Welcome to Writers4Higher
This issue, Writers4Higher features
Amy Hill Hearth
Hi Amy. Welcome to the Writers4Higher family!
Tell me about yourself. Your book(s), your life, your inspiration.
I am inspired by older people and the stories, perspective, and wisdom they are able to share. When I was growing up, I had several great-aunts and a great-grandmother who lived into their nineties, and my paternal grandmother lived to 101. I grew up listening to their stories.
My dad was an executive with General Electric, and we moved several times when I was a kid. My favorite place while growing up was Columbia, South Carolina. I loved South Carolina and had a happy childhood there.
I studied Sociology in college, then switched to Writing, graduating from the University of Tampa with a B.A. degree in 1982. I worked as a newspaper reporter in Florida, New England, and in New York. In 1993, I published my first book, HAVING OUR SAY: THE DELANY SISTERS’ FIRST 100 YEARS, an oral history of two centenarian sisters who were the daughters of a man born into slavery. HAVING OUR SAY was a New York Times Bestseller for 113 weeks. There was even a Broadway play adaptation, followed by a Peabody Award-winning telefilm adaptation. I worked on both adaptations as an advisor and also wrote two sequels. I went on to write several more nonfiction books, most recently, “STRONG MEDICINE” SPEAKS, an oral history of the matriarch of a Lenni-Lenape tribal nation. In 2009 I decided to take a break from the competitive world of book publishing and to write “just for fun” for a while. I had never tried my hand at fiction and ended up writing a full-length novel, MISS DREAMSVILLE AND THE COLLIER COUNTY WOMEN’S LITERARY SOCIETY. It sold immediately to Atria/Simon & Schuster and was published last fall. It’s about a middle-aged housewife and mother who moves with her family from Boston to a sleepy Southern town in far-south Florida in 1962. It’s told through the eyes of an 80 year old woman looking back on those days.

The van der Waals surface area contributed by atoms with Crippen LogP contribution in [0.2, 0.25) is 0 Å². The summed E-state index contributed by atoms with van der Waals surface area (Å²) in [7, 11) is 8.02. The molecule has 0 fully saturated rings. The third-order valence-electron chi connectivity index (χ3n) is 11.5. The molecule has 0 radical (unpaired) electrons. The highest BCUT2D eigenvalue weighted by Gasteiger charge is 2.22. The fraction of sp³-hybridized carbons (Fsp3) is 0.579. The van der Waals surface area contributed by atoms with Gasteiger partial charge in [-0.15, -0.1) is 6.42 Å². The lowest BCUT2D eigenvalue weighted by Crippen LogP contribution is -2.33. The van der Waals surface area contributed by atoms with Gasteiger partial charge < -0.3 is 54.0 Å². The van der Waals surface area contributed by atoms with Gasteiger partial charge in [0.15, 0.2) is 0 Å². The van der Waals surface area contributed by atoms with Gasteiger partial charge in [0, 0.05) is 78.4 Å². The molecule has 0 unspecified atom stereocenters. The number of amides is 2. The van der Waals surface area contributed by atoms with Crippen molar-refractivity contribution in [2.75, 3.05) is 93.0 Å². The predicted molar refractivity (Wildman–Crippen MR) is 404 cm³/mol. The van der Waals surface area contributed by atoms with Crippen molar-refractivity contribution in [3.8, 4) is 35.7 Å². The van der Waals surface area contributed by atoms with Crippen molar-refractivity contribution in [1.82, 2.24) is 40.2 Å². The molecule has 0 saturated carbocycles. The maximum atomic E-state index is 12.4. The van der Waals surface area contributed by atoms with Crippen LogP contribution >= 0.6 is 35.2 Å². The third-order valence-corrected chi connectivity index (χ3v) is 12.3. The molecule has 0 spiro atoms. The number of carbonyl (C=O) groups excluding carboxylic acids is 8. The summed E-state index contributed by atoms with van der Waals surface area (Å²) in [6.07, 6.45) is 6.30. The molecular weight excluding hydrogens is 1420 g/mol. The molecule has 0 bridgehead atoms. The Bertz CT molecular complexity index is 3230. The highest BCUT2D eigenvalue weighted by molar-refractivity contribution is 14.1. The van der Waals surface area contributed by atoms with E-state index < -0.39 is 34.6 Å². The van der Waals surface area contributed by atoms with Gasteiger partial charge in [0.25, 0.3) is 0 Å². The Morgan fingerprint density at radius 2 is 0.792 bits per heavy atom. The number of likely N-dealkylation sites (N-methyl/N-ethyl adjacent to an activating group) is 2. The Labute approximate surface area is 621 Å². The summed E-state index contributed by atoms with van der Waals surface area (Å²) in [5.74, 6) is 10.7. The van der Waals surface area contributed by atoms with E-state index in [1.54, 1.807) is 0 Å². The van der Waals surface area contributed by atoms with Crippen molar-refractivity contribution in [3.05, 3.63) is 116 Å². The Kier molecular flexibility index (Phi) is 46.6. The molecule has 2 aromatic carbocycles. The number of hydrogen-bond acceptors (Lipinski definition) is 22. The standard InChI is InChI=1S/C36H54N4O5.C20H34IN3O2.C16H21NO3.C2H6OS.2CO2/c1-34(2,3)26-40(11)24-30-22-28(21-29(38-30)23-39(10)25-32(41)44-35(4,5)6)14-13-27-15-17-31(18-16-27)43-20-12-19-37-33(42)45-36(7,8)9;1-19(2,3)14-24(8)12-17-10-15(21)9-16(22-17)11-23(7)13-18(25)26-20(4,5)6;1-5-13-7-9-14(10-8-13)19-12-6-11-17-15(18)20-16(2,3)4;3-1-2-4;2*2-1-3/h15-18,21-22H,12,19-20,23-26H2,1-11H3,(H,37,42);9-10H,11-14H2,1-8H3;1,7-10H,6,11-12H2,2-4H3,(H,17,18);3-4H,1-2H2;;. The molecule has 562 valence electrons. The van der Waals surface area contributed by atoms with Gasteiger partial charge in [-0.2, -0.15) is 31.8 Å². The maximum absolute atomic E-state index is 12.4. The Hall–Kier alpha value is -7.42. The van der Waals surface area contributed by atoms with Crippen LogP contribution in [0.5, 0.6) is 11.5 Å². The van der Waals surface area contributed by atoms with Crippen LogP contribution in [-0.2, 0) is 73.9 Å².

Where do you see your writing taking you in the future?
I have no idea, and I think that’s a good thing. When I was younger I tried to plan everything, but now I see the beauty in being open to new possibilities. Sometimes, you can try too hard.
How do you use your talents/time to help others?
I have mentored many young people, helped writers of all ages, served on nonprofit boards, and written hundreds (maybe thousands) of pro bono newsletters for worthy groups and causes. Unfortunately, I have far more requests than I can handle, but I do my best.
Would you like to find Amy?
Check out the links to this talented author:
Fiction with a Southern Twist